Enter medications. You can open the Medication Module by double-clicking on the Medication Grid. If you display the History Bar, you can also bring up the Med Module in a tab by clicking on the Med Module here.
A detailed discussion of the Medication Module is included in another lesson. In this example, our patient is taking: Albuterol HFA inhaler 2 puffs every 4 hours as needed. Flovent-44 HFA inhaler 2 puffs twice daily. Add these medications, then close the Med Module.
Review allergies. He has problems with beets, so double- click on the Allergies grid.
Add the patient’s moderately severe vomiting when confronted with beets. (A detailed discussion of the Allergy Module is covered in a separate exercise.) When done, click the X to close the Allergy Module.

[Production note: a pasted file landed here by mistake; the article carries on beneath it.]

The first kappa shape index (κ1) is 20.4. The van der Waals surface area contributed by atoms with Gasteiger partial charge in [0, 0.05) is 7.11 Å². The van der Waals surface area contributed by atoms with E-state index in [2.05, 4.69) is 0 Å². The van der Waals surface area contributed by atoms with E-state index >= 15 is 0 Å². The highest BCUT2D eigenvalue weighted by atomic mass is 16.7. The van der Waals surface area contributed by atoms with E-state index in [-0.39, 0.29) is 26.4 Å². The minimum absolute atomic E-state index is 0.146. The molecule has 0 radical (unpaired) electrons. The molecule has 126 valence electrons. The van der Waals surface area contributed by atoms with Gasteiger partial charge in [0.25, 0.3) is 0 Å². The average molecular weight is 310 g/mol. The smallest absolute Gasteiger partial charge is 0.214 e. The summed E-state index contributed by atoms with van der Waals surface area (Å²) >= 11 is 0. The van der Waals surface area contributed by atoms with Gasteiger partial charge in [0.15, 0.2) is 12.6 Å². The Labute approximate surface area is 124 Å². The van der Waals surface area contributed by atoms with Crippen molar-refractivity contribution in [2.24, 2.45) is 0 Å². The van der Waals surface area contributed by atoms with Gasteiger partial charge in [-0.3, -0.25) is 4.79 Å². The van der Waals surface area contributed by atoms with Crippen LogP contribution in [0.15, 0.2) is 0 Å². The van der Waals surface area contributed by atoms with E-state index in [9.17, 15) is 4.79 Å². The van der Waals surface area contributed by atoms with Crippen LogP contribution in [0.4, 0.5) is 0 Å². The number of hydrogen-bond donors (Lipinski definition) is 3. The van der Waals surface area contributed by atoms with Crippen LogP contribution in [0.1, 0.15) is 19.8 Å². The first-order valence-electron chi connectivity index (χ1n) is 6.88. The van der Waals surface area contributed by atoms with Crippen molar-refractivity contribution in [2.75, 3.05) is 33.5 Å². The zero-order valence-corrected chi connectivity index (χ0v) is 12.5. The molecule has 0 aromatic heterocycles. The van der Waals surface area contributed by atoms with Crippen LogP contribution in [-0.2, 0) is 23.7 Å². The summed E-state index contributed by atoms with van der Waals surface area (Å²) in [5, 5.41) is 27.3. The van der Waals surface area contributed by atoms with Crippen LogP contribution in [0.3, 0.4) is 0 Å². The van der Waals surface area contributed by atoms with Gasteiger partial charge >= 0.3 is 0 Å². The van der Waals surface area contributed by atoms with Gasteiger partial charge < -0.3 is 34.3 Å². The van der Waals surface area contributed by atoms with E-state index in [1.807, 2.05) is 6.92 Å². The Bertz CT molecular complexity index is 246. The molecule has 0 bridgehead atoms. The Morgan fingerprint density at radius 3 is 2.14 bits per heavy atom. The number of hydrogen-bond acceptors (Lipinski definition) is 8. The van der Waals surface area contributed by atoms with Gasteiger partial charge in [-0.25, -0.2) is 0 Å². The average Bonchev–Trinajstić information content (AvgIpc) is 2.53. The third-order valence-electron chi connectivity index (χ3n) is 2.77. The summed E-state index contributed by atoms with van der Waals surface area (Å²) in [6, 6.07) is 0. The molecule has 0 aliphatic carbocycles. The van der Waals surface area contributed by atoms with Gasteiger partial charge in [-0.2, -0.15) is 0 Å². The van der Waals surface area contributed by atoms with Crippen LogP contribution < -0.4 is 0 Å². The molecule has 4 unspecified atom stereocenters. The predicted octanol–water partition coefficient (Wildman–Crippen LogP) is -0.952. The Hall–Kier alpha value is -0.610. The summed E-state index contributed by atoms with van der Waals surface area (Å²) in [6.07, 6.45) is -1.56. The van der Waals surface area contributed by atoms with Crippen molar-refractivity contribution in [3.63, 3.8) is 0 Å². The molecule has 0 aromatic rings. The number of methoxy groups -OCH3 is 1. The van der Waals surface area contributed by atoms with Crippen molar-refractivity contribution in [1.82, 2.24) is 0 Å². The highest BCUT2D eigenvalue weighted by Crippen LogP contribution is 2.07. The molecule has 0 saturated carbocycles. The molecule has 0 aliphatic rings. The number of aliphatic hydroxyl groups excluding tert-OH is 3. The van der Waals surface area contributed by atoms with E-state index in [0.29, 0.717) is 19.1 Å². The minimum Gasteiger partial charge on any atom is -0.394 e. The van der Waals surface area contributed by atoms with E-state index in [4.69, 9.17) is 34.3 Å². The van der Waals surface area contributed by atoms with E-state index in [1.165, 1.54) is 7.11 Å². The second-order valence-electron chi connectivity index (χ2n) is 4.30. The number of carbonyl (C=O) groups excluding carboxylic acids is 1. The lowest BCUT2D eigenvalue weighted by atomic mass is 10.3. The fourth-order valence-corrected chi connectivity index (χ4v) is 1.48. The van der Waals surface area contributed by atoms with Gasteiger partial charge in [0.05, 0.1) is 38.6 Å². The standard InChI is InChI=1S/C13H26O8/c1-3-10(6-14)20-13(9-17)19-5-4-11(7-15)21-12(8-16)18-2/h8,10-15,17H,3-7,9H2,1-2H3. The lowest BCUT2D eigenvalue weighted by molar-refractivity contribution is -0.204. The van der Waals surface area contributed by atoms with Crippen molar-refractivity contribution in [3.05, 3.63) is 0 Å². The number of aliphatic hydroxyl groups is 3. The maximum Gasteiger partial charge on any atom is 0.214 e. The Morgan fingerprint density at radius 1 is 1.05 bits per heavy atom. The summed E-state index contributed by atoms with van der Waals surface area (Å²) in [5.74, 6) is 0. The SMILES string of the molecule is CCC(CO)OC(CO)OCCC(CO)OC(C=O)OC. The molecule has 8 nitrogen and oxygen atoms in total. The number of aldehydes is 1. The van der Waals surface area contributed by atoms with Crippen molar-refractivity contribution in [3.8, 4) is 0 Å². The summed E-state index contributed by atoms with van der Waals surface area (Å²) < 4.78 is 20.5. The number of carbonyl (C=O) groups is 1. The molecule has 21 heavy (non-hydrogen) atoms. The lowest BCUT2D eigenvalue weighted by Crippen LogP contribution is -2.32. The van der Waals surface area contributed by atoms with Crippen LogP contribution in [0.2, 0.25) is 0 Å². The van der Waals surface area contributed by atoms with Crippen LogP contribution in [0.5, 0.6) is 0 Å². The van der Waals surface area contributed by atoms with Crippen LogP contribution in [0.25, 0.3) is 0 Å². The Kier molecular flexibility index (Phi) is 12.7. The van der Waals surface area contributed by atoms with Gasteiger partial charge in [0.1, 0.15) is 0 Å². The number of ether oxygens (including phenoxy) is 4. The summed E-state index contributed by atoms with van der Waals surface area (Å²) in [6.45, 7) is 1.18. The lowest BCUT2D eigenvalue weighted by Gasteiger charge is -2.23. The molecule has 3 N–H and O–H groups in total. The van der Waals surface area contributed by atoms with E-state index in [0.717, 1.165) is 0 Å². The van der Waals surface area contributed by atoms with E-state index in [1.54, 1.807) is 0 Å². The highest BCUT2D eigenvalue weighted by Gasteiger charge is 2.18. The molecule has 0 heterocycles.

Beets now display in the Allergies grid. Since this was just added, click the Allergies added today bullet. Now we’ll add some chief complaints. Click in the 1 st Reasons for Visit box.
Depending upon office policy, the nurse may document some components of the HPI. Click HPI Detail.
A suggestion is for the nurses to document the details in the blue shaded area at the top, and any other information that is volunteered while rooming the patient. The father states this asthma attack started 3 days ago; albuterol has helped, but the attack is moderately severe and worsening. He’s been having a lot of cough; OTC cough meds haven’t helped. When done click Save and Close.
The nurse can add other comments by clicking Intake Comments.
Type comments as desired, then click Save and Close.
The diamond by Intake Comments becomes solid, indicating that something has been entered. Now move to the Histories tab.